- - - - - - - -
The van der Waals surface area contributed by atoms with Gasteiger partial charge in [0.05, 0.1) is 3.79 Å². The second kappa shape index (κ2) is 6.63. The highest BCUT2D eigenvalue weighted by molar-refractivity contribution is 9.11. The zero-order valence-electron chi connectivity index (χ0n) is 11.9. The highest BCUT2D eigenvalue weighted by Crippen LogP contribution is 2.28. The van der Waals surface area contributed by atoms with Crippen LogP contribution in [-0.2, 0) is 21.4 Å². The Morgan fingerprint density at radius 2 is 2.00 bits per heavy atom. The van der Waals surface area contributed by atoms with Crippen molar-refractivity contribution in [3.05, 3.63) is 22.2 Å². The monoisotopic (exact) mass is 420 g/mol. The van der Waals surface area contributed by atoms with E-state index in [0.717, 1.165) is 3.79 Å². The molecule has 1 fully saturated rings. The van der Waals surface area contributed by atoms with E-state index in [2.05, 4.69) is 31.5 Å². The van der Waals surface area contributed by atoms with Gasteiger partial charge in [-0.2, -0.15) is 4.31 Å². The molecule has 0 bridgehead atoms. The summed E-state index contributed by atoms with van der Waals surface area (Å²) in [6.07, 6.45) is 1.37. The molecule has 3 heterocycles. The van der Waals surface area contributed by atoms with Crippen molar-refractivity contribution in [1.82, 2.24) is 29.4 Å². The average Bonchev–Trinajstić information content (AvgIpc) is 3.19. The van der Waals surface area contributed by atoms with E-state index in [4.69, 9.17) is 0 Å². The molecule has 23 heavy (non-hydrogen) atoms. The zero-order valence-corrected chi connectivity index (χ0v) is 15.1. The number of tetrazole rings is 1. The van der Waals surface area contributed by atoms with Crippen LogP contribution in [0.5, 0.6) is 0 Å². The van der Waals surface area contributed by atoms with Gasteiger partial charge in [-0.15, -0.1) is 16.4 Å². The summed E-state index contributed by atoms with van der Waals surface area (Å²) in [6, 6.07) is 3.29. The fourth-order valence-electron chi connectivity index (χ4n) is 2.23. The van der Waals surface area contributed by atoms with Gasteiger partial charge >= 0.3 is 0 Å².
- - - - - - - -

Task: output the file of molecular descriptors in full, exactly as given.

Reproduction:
The van der Waals surface area contributed by atoms with Gasteiger partial charge in [0.05, 0.1) is 3.79 Å². The second kappa shape index (κ2) is 6.63. The highest BCUT2D eigenvalue weighted by molar-refractivity contribution is 9.11. The zero-order valence-electron chi connectivity index (χ0n) is 11.9. The highest BCUT2D eigenvalue weighted by Crippen LogP contribution is 2.28. The van der Waals surface area contributed by atoms with Crippen LogP contribution in [-0.2, 0) is 21.4 Å². The Morgan fingerprint density at radius 2 is 2.00 bits per heavy atom. The van der Waals surface area contributed by atoms with Crippen molar-refractivity contribution in [3.05, 3.63) is 22.2 Å². The monoisotopic (exact) mass is 420 g/mol. The van der Waals surface area contributed by atoms with E-state index in [0.717, 1.165) is 3.79 Å². The molecule has 1 fully saturated rings. The van der Waals surface area contributed by atoms with E-state index in [2.05, 4.69) is 31.5 Å². The van der Waals surface area contributed by atoms with Gasteiger partial charge in [-0.2, -0.15) is 4.31 Å². The molecule has 0 bridgehead atoms. The summed E-state index contributed by atoms with van der Waals surface area (Å²) in [6.07, 6.45) is 1.37. The molecule has 3 heterocycles. The van der Waals surface area contributed by atoms with Crippen molar-refractivity contribution in [1.82, 2.24) is 29.4 Å². The average Bonchev–Trinajstić information content (AvgIpc) is 3.19. The van der Waals surface area contributed by atoms with E-state index in [4.69, 9.17) is 0 Å². The molecule has 23 heavy (non-hydrogen) atoms. The zero-order valence-corrected chi connectivity index (χ0v) is 15.1. The number of tetrazole rings is 1. The van der Waals surface area contributed by atoms with Crippen LogP contribution in [0.5, 0.6) is 0 Å². The van der Waals surface area contributed by atoms with Gasteiger partial charge in [-0.15, -0.1) is 16.4 Å². The summed E-state index contributed by atoms with van der Waals surface area (Å²) in [6, 6.07) is 3.29. The fourth-order valence-electron chi connectivity index (χ4n) is 2.23. The van der Waals surface area contributed by atoms with Gasteiger partial charge >= 0.3 is 0 Å².